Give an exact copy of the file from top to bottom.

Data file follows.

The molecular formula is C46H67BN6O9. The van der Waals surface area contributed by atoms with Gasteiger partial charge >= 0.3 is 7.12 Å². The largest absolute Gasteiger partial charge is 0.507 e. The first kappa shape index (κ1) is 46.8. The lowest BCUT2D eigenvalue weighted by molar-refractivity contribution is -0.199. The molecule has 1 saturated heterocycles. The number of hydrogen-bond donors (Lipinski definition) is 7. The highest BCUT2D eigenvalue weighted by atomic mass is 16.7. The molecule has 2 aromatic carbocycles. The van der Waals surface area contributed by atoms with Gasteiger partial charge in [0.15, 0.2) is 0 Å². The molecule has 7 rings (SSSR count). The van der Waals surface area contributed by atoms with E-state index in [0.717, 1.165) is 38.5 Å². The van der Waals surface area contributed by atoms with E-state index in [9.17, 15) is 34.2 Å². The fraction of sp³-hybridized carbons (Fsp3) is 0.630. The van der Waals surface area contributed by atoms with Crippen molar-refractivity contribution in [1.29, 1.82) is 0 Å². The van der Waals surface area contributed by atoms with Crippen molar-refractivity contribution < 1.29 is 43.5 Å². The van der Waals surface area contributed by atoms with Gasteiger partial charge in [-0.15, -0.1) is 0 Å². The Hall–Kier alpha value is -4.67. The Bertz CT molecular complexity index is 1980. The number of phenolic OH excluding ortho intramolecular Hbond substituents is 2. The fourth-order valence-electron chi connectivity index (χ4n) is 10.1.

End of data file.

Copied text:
The molecular formula is C46H67BN6O9. The van der Waals surface area contributed by atoms with Gasteiger partial charge >= 0.3 is 7.12 Å². The largest absolute Gasteiger partial charge is 0.507 e. The first kappa shape index (κ1) is 46.8. The lowest BCUT2D eigenvalue weighted by molar-refractivity contribution is -0.199. The molecule has 1 saturated heterocycles. The number of hydrogen-bond donors (Lipinski definition) is 7. The highest BCUT2D eigenvalue weighted by atomic mass is 16.7. The molecule has 2 aromatic carbocycles. The van der Waals surface area contributed by atoms with Gasteiger partial charge in [0.15, 0.2) is 0 Å². The molecule has 7 rings (SSSR count). The van der Waals surface area contributed by atoms with E-state index in [0.717, 1.165) is 38.5 Å². The van der Waals surface area contributed by atoms with E-state index in [9.17, 15) is 34.2 Å². The fraction of sp³-hybridized carbons (Fsp3) is 0.630. The van der Waals surface area contributed by atoms with Crippen molar-refractivity contribution in [1.29, 1.82) is 0 Å². The van der Waals surface area contributed by atoms with Crippen molar-refractivity contribution < 1.29 is 43.5 Å². The van der Waals surface area contributed by atoms with Gasteiger partial charge in [-0.15, -0.1) is 0 Å². The Hall–Kier alpha value is -4.67. The Bertz CT molecular complexity index is 1980. The number of phenolic OH excluding ortho intramolecular Hbond substituents is 2. The fourth-order valence-electron chi connectivity index (χ4n) is 10.1.